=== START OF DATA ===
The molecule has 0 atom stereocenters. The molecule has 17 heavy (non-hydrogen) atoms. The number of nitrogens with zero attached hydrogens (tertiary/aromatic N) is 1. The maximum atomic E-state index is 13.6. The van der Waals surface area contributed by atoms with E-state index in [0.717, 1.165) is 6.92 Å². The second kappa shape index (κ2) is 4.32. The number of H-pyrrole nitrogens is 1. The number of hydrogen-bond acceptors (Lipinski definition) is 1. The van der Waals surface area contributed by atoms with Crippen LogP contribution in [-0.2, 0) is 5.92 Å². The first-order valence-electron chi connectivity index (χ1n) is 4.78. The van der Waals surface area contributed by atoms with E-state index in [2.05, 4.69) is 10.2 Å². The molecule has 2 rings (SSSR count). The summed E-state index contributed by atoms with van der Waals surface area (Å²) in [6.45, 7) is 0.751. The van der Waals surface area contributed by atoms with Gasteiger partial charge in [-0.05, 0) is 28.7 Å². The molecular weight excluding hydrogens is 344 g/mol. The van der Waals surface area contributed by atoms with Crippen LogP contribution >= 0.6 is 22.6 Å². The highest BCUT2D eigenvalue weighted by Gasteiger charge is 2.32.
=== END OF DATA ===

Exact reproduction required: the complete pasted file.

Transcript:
The molecule has 0 atom stereocenters. The molecule has 17 heavy (non-hydrogen) atoms. The number of nitrogens with zero attached hydrogens (tertiary/aromatic N) is 1. The maximum atomic E-state index is 13.6. The van der Waals surface area contributed by atoms with E-state index in [0.717, 1.165) is 6.92 Å². The second kappa shape index (κ2) is 4.32. The number of H-pyrrole nitrogens is 1. The number of hydrogen-bond acceptors (Lipinski definition) is 1. The van der Waals surface area contributed by atoms with Crippen LogP contribution in [-0.2, 0) is 5.92 Å². The first-order valence-electron chi connectivity index (χ1n) is 4.78. The van der Waals surface area contributed by atoms with E-state index in [2.05, 4.69) is 10.2 Å². The molecule has 2 rings (SSSR count). The summed E-state index contributed by atoms with van der Waals surface area (Å²) in [6.45, 7) is 0.751. The van der Waals surface area contributed by atoms with Gasteiger partial charge in [-0.05, 0) is 28.7 Å². The molecular weight excluding hydrogens is 344 g/mol. The van der Waals surface area contributed by atoms with Crippen LogP contribution >= 0.6 is 22.6 Å². The highest BCUT2D eigenvalue weighted by Gasteiger charge is 2.32.